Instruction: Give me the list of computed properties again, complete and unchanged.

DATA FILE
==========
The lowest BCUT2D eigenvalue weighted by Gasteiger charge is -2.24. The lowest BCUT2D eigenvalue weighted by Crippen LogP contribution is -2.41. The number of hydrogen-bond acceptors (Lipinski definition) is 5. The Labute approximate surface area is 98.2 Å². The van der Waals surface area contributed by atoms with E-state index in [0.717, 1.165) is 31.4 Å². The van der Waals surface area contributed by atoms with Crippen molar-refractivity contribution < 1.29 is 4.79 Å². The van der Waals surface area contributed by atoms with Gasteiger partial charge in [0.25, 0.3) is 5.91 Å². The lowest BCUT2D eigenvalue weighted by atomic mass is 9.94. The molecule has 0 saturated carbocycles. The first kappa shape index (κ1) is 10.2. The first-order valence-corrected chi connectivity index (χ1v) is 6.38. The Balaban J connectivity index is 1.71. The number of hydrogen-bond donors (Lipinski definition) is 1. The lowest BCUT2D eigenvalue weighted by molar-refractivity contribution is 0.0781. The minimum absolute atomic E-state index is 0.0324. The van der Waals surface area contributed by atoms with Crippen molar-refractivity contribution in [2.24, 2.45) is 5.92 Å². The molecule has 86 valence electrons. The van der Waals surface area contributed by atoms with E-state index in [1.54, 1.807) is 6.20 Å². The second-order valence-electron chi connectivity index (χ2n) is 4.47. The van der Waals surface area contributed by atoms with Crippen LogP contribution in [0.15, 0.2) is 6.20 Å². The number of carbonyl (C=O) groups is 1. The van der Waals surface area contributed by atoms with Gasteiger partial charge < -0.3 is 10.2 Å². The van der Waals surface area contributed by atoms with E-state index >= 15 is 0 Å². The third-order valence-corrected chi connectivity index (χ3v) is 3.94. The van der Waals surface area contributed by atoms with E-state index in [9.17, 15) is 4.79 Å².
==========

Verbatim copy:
The lowest BCUT2D eigenvalue weighted by Gasteiger charge is -2.24. The lowest BCUT2D eigenvalue weighted by Crippen LogP contribution is -2.41. The number of hydrogen-bond acceptors (Lipinski definition) is 5. The Labute approximate surface area is 98.2 Å². The van der Waals surface area contributed by atoms with E-state index in [0.717, 1.165) is 31.4 Å². The van der Waals surface area contributed by atoms with Crippen molar-refractivity contribution < 1.29 is 4.79 Å². The van der Waals surface area contributed by atoms with Gasteiger partial charge in [0.25, 0.3) is 5.91 Å². The lowest BCUT2D eigenvalue weighted by atomic mass is 9.94. The molecule has 0 saturated carbocycles. The first kappa shape index (κ1) is 10.2. The first-order valence-corrected chi connectivity index (χ1v) is 6.38. The Balaban J connectivity index is 1.71. The number of hydrogen-bond donors (Lipinski definition) is 1. The lowest BCUT2D eigenvalue weighted by molar-refractivity contribution is 0.0781. The minimum absolute atomic E-state index is 0.0324. The van der Waals surface area contributed by atoms with Crippen molar-refractivity contribution in [2.24, 2.45) is 5.92 Å². The molecule has 86 valence electrons. The van der Waals surface area contributed by atoms with E-state index in [1.54, 1.807) is 6.20 Å². The second-order valence-electron chi connectivity index (χ2n) is 4.47. The van der Waals surface area contributed by atoms with Crippen LogP contribution in [0.15, 0.2) is 6.20 Å². The number of carbonyl (C=O) groups is 1. The van der Waals surface area contributed by atoms with Gasteiger partial charge < -0.3 is 10.2 Å². The van der Waals surface area contributed by atoms with E-state index >= 15 is 0 Å². The third-order valence-corrected chi connectivity index (χ3v) is 3.94. The van der Waals surface area contributed by atoms with E-state index in [9.17, 15) is 4.79 Å².